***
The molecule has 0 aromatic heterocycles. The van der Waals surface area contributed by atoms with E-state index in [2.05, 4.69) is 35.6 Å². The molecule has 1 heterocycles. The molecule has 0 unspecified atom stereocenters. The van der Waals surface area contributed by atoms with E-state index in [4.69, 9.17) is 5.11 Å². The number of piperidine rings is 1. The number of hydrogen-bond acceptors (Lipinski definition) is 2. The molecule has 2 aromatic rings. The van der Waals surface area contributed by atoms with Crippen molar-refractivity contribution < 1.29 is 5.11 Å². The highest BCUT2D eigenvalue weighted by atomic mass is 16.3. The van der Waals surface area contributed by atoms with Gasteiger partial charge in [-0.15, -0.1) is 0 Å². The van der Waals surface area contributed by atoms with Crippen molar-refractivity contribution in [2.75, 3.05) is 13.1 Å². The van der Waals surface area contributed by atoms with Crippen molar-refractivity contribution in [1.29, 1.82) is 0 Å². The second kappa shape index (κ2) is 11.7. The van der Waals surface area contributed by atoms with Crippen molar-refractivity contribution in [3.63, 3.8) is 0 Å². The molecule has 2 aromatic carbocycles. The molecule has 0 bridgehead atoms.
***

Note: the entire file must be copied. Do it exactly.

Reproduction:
The molecule has 0 aromatic heterocycles. The van der Waals surface area contributed by atoms with E-state index in [2.05, 4.69) is 35.6 Å². The molecule has 1 heterocycles. The molecule has 0 unspecified atom stereocenters. The van der Waals surface area contributed by atoms with E-state index in [4.69, 9.17) is 5.11 Å². The number of piperidine rings is 1. The number of hydrogen-bond acceptors (Lipinski definition) is 2. The molecule has 2 aromatic rings. The van der Waals surface area contributed by atoms with Crippen molar-refractivity contribution < 1.29 is 5.11 Å². The highest BCUT2D eigenvalue weighted by atomic mass is 16.3. The van der Waals surface area contributed by atoms with Gasteiger partial charge in [-0.15, -0.1) is 0 Å². The van der Waals surface area contributed by atoms with Crippen molar-refractivity contribution in [2.75, 3.05) is 13.1 Å². The van der Waals surface area contributed by atoms with Crippen molar-refractivity contribution in [1.29, 1.82) is 0 Å². The second kappa shape index (κ2) is 11.7. The van der Waals surface area contributed by atoms with Crippen molar-refractivity contribution in [3.63, 3.8) is 0 Å². The molecule has 2 aromatic carbocycles. The molecule has 0 bridgehead atoms.